Scholarly article on topic 'Preliminary evaluation of technetium-99m-labeled ceftriaxone: infection imaging agent for the clinical diagnosis of orthopedic infection'

Preliminary evaluation of technetium-99m-labeled ceftriaxone: infection imaging agent for the clinical diagnosis of orthopedic infection Academic research paper on "Chemical sciences"

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{Ceftriaxone / Technetium-99m / "Infection imaging" / SPECT}

Abstract of research paper on Chemical sciences, author of scientific article — Ankur Kaul, Puja P. Hazari, Harish Rawat, Baljinder Singh, Tek C. Kalawat, et al.

Summary Objective In this study we sought to assess the efficacy of a technetium-99m (Tc-99m)-labeled third-generation cephalosporin as an infection imaging agent in the accurate detection of the sites of bacterial infection in vivo. Design Ceftriaxone (CRO) was formulated into a ready-to-use single-vial cold kit with a shelf-life of over 6 months and was successfully labeled with technetium. The radiolabeled drug, Tc-99m-CRO, was subjected to the following preclinical evaluations: radiochemical purity, in vitro and in vivo stability, bacterial binding assay, and pharmacokinetic studies in animals and in human patients. Results The kit formulation exhibited excellent radiolabeling efficiency (∼99%) and high in vitro and in vivo stability. The radiolabeled drug exhibited slow blood clearance (12% at 4h), and the high protein binding and excretion pattern of the labeled formulation mimics the reported pharmacokinetic profile of the drug alone. In the animal model, scintigraphy scans showed higher uptake of the radiopharmaceutical in infectious lesions, even at 1h post-administration, in comparison to inflammatory lesions. The clinical evaluation of Tc-99m-labeled CRO showed a diagnostic accuracy of 83.3%, and a sensitivity and specificity of 85.2% and 77.8%, respectively. Conclusions This kit formulation has the potential for imaging bacterial infections with much higher sensitivity and specificity as compared to other Tc-99m-labeled antibiotics available as convenient ready-to-use kits in routine clinical practice.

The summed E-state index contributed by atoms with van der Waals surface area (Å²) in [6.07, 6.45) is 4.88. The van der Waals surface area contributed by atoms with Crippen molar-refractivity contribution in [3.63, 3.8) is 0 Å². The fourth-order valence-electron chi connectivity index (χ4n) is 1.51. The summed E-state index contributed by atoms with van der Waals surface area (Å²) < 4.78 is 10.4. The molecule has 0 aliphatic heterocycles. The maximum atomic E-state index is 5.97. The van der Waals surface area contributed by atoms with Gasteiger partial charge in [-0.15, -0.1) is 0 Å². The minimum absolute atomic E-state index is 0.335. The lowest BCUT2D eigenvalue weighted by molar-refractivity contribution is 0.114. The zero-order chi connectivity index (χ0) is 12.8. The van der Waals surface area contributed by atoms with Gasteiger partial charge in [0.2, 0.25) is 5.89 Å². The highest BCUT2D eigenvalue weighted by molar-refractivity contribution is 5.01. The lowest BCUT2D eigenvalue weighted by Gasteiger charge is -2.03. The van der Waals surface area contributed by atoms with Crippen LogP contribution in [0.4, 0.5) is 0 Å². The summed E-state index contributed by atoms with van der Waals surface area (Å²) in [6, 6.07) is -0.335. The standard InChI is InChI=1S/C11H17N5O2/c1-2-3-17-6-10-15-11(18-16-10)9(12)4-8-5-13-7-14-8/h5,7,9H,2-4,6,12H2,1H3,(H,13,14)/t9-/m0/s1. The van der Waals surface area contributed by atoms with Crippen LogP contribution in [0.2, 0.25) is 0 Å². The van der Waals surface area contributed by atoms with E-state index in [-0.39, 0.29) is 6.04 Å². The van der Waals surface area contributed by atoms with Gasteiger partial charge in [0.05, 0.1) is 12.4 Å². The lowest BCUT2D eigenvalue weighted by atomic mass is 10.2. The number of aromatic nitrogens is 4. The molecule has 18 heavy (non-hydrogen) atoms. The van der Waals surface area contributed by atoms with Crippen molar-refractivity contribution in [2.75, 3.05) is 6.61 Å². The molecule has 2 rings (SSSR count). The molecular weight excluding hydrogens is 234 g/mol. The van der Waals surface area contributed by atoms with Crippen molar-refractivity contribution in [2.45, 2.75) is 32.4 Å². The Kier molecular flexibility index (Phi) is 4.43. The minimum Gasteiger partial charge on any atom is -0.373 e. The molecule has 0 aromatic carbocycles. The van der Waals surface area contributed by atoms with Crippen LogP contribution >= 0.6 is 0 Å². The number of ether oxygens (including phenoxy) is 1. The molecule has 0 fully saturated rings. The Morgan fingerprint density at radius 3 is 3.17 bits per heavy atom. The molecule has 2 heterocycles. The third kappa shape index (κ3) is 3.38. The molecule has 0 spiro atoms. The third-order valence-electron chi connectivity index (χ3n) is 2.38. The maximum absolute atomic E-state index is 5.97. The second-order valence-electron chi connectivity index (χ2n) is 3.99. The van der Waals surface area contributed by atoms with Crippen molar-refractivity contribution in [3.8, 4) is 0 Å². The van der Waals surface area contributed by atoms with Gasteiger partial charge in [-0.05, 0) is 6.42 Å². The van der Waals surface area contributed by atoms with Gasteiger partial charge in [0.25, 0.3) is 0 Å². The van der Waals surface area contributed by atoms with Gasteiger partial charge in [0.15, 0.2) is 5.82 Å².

Academic research paper on topic "Preliminary evaluation of technetium-99m-labeled ceftriaxone: infection imaging agent for the clinical diagnosis of orthopedic infection"

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International Journal of Infectious Diseases

journal homepage: www.elsevier.com/locate/ijid

Preliminary evaluation of technetium-99m-labeled ceftriaxone: infection imaging agent for the clinical diagnosis of orthopedic infection

Ankur Kaula, Puja P. Hazaria, Harish Rawata, Baljinder Singh b, Tek C. Kalawatc, Sarika Sharmab, Anil K. Babbar3'*, Anil K. Mishra^*

a Division of Cyclotron and Radiopharmaceutical Sciences, Institute of Nuclear Medicine and Allied Sciences (INMAS), Brig. SK Mazumdar Road, Near Timarpur, Delhi, 110054, India b Department of Nuclear Medicine, Post Graduate Institute of Medical Education and Research (PGIMER), Chandigarh, India c Department of Nuclear Medicine, Sri Venkateshwara Institute of Medical Sciences (SVIMS), Tirupati, India

SUMMARY

Objective: In this study we sought to assess the efficacy of a technetium-99m (Tc-99m)-labeled third-generation cephalosporin as an infection imaging agent in the accurate detection of the sites of bacterial infection in vivo.